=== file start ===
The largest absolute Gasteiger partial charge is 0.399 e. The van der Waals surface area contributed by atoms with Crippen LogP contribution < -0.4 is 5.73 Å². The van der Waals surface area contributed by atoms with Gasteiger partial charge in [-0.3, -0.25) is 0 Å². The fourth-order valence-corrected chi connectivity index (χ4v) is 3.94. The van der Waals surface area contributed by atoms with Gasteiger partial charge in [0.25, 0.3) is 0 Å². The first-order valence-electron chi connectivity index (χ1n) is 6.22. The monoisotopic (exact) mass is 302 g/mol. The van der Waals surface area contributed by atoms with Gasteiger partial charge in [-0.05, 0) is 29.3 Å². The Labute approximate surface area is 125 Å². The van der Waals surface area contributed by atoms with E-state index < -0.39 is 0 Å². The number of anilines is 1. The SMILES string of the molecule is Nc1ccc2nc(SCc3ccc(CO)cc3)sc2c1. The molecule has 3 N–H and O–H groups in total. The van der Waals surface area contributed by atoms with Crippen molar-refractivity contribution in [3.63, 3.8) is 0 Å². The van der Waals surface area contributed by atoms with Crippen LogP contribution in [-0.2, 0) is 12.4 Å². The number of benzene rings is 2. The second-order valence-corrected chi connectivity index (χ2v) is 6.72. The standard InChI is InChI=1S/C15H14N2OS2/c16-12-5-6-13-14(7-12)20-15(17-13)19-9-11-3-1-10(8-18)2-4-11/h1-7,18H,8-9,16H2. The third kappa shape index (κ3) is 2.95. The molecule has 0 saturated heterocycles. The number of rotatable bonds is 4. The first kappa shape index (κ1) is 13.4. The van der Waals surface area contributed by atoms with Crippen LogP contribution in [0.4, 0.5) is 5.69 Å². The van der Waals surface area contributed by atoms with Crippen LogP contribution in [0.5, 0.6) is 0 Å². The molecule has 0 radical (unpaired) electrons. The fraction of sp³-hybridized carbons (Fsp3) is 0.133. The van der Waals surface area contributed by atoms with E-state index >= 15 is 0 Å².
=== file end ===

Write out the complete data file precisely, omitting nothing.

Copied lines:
The largest absolute Gasteiger partial charge is 0.399 e. The van der Waals surface area contributed by atoms with Crippen LogP contribution < -0.4 is 5.73 Å². The van der Waals surface area contributed by atoms with Gasteiger partial charge in [-0.3, -0.25) is 0 Å². The fourth-order valence-corrected chi connectivity index (χ4v) is 3.94. The van der Waals surface area contributed by atoms with Gasteiger partial charge in [0.25, 0.3) is 0 Å². The first-order valence-electron chi connectivity index (χ1n) is 6.22. The monoisotopic (exact) mass is 302 g/mol. The van der Waals surface area contributed by atoms with Gasteiger partial charge in [-0.05, 0) is 29.3 Å². The Labute approximate surface area is 125 Å². The van der Waals surface area contributed by atoms with E-state index < -0.39 is 0 Å². The number of anilines is 1. The SMILES string of the molecule is Nc1ccc2nc(SCc3ccc(CO)cc3)sc2c1. The molecule has 3 N–H and O–H groups in total. The van der Waals surface area contributed by atoms with Crippen molar-refractivity contribution in [3.63, 3.8) is 0 Å². The van der Waals surface area contributed by atoms with Crippen LogP contribution in [-0.2, 0) is 12.4 Å². The number of benzene rings is 2. The second-order valence-corrected chi connectivity index (χ2v) is 6.72. The standard InChI is InChI=1S/C15H14N2OS2/c16-12-5-6-13-14(7-12)20-15(17-13)19-9-11-3-1-10(8-18)2-4-11/h1-7,18H,8-9,16H2. The third kappa shape index (κ3) is 2.95. The molecule has 0 saturated heterocycles. The number of rotatable bonds is 4. The first kappa shape index (κ1) is 13.4. The van der Waals surface area contributed by atoms with Crippen LogP contribution in [0.4, 0.5) is 5.69 Å². The van der Waals surface area contributed by atoms with Crippen LogP contribution in [0.5, 0.6) is 0 Å². The molecule has 0 radical (unpaired) electrons. The fraction of sp³-hybridized carbons (Fsp3) is 0.133. The van der Waals surface area contributed by atoms with E-state index >= 15 is 0 Å².